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Coronavirus: What's happening in Canada and around the world on Wednesday

The U.S. government will spend $470 million US to learn more about long COVID-19, its causes and potential treatments.

Researchers in the U.S. receive grants to study so-called 'long COVID' and potential treatments

A five-year-old girl suffering from long-term side effects of COVID-19 sits in a treatment room of a children's hospital in Germany. The U.S. government announced Wednesday it will support studies into so-called 'long COVID' and possible treatments. (Thilo Schmuelgen/Reuters)

The latest

The U.S. government will spend $470 million US to learn more about long COVID-19, its causes and potential treatments.

The National Institutes of Health (NIH) announced the plans Wednesday with a grant awarded to New York University and a goal of enrolling up to 40,000 adults and children nationwide. The effort, dubbed "Recover," will involve researchers at more than 30 U.S. institutions.

"This is being taken with the greatest seriousness. at a scale that has not really been attempted with something like this," said NIH director Dr. Francis Collins at a briefing Wednesday.

Collins said it's estimated 10 to 30 per cent of people infected with COVID-19 may develop persistent, new or recurring symptoms that can last months or perhaps years.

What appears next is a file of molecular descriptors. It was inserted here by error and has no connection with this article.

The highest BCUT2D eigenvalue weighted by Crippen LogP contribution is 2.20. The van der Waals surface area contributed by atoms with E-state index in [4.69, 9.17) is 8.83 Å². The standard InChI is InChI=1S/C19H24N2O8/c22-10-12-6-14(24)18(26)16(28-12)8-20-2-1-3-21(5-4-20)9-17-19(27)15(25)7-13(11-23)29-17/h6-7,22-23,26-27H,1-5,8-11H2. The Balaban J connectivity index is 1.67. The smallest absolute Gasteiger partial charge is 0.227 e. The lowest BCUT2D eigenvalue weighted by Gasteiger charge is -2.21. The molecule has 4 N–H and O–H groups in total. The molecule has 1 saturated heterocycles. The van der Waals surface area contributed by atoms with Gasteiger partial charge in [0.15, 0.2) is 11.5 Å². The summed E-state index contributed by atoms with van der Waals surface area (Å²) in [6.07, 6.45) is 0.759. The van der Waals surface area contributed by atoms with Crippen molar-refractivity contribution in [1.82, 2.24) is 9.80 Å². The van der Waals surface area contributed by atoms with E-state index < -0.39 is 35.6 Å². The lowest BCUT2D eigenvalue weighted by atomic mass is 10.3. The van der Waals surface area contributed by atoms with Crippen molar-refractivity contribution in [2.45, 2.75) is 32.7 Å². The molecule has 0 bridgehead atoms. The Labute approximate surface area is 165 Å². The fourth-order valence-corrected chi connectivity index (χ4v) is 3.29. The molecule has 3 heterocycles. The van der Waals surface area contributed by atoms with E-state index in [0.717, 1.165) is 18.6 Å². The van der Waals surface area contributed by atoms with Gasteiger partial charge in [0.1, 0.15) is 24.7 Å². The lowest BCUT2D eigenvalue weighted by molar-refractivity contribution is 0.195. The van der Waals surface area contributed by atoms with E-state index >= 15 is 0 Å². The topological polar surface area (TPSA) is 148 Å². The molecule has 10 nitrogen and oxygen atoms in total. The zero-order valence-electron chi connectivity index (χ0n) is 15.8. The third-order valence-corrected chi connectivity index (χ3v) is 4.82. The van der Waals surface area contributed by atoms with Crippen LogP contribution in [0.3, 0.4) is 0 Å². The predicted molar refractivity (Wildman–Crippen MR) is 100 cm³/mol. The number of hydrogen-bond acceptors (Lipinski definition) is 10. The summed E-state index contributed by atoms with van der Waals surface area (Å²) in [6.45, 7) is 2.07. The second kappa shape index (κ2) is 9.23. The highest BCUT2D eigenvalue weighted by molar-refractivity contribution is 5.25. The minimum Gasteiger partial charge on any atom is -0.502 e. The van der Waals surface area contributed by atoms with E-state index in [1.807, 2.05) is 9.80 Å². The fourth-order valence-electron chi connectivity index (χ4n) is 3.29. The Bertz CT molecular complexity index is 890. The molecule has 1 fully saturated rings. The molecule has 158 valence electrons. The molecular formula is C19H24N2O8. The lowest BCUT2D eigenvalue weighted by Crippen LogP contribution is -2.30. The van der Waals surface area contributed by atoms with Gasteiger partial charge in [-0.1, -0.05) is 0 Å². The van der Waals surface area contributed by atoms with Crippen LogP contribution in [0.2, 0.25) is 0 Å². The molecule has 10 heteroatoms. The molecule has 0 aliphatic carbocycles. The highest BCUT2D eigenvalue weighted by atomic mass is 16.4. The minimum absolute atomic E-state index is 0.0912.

Long COVID is an umbrella term for symptoms that linger, recur and show up for the first time four weeks or more after an initial infection. It also includes heart inflammation and multisystem inflammatory syndrome, a rare but serious condition that can occur in children after a COVID-19 infection.

Pain, headaches, fatigue, brain fog, shortness of breath, anxiety, depression, chronic coughs and sleep problems are among the reported symptoms of long COVID. Possible causes include the virus lingering in tissues and organs or overstimulating the immune system.

The announcement came as the World Health Organization said there were about four million coronavirus cases reported globally last week, marking the first major drop in new infections in more than two months. In recent weeks, there have been about 4.4 million new COVID-19 cases.

In its weekly update released on Tuesday, the UN health agency said every region in the world saw a drop in COVID-19 cases compared to the previous week.

Houston Fire Department paramedics transport a man suffering from breathing difficulties to a hospital on Tuesday. Harris County in Texas continues to see a large number of COVID-19 hospitalizations due to the delta variant surge in the state. (John Moore/Getty Images)

Although the worldwide number of deaths decreased to about 62,000, with the sharpest decline in Southeast Asia, there was a seven per cent increase in deaths in Africa. According to the weekly report from WHO, the highest numbers of cases were seen in:

  • The United States, with 1,034,836 new cases — a decrease of roughly 20 per cent from a week earlier.
  • The United Kingdom, with 256,051 new cases — a five per cent increase.
  • India, with 248 248 new cases — a 15 per cent decrease. 
  • Iran, with 172 030 new cases —  a 17 per cent decrease.
  • Turkey, with 158 236 new cases — a six per cent increase.

According to the weekly update, the delta variant had been identified in 180 countries as of Tuesday.

-From The Associated Press and Reuters, last updated at 3:30 p.m. ET